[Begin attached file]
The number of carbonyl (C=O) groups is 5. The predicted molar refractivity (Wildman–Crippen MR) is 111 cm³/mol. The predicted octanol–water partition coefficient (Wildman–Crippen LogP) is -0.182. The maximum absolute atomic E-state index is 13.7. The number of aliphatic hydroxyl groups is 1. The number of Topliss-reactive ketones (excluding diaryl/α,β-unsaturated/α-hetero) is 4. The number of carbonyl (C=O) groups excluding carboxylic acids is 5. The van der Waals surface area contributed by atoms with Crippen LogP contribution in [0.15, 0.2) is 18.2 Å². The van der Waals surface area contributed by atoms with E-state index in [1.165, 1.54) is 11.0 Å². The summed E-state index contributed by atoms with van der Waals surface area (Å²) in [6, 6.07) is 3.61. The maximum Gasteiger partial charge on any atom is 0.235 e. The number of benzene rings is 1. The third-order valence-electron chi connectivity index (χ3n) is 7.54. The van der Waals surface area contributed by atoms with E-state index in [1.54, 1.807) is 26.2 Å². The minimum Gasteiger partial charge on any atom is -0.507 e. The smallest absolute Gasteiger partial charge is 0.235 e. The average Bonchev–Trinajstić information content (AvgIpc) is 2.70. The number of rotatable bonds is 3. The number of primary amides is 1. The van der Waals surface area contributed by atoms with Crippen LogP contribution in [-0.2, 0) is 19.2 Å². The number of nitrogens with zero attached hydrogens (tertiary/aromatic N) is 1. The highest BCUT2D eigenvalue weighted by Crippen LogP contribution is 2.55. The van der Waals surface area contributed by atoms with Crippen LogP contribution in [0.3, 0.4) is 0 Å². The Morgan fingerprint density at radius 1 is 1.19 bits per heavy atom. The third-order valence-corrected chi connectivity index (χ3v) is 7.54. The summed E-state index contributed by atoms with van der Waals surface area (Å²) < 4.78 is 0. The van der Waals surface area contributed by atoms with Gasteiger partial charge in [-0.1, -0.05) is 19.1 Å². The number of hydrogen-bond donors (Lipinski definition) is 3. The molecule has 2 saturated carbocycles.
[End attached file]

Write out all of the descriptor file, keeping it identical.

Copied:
The number of carbonyl (C=O) groups is 5. The predicted molar refractivity (Wildman–Crippen MR) is 111 cm³/mol. The predicted octanol–water partition coefficient (Wildman–Crippen LogP) is -0.182. The maximum absolute atomic E-state index is 13.7. The number of aliphatic hydroxyl groups is 1. The number of Topliss-reactive ketones (excluding diaryl/α,β-unsaturated/α-hetero) is 4. The number of carbonyl (C=O) groups excluding carboxylic acids is 5. The van der Waals surface area contributed by atoms with Crippen LogP contribution in [0.15, 0.2) is 18.2 Å². The van der Waals surface area contributed by atoms with E-state index in [1.165, 1.54) is 11.0 Å². The summed E-state index contributed by atoms with van der Waals surface area (Å²) in [6, 6.07) is 3.61. The maximum Gasteiger partial charge on any atom is 0.235 e. The number of benzene rings is 1. The third-order valence-electron chi connectivity index (χ3n) is 7.54. The van der Waals surface area contributed by atoms with E-state index in [1.54, 1.807) is 26.2 Å². The minimum Gasteiger partial charge on any atom is -0.507 e. The smallest absolute Gasteiger partial charge is 0.235 e. The average Bonchev–Trinajstić information content (AvgIpc) is 2.70. The number of rotatable bonds is 3. The number of primary amides is 1. The van der Waals surface area contributed by atoms with Crippen LogP contribution in [-0.2, 0) is 19.2 Å². The number of nitrogens with zero attached hydrogens (tertiary/aromatic N) is 1. The highest BCUT2D eigenvalue weighted by Crippen LogP contribution is 2.55. The van der Waals surface area contributed by atoms with Crippen LogP contribution in [0.3, 0.4) is 0 Å². The Morgan fingerprint density at radius 1 is 1.19 bits per heavy atom. The third-order valence-corrected chi connectivity index (χ3v) is 7.54. The summed E-state index contributed by atoms with van der Waals surface area (Å²) < 4.78 is 0. The van der Waals surface area contributed by atoms with Gasteiger partial charge in [-0.1, -0.05) is 19.1 Å². The number of hydrogen-bond donors (Lipinski definition) is 3. The molecule has 2 saturated carbocycles.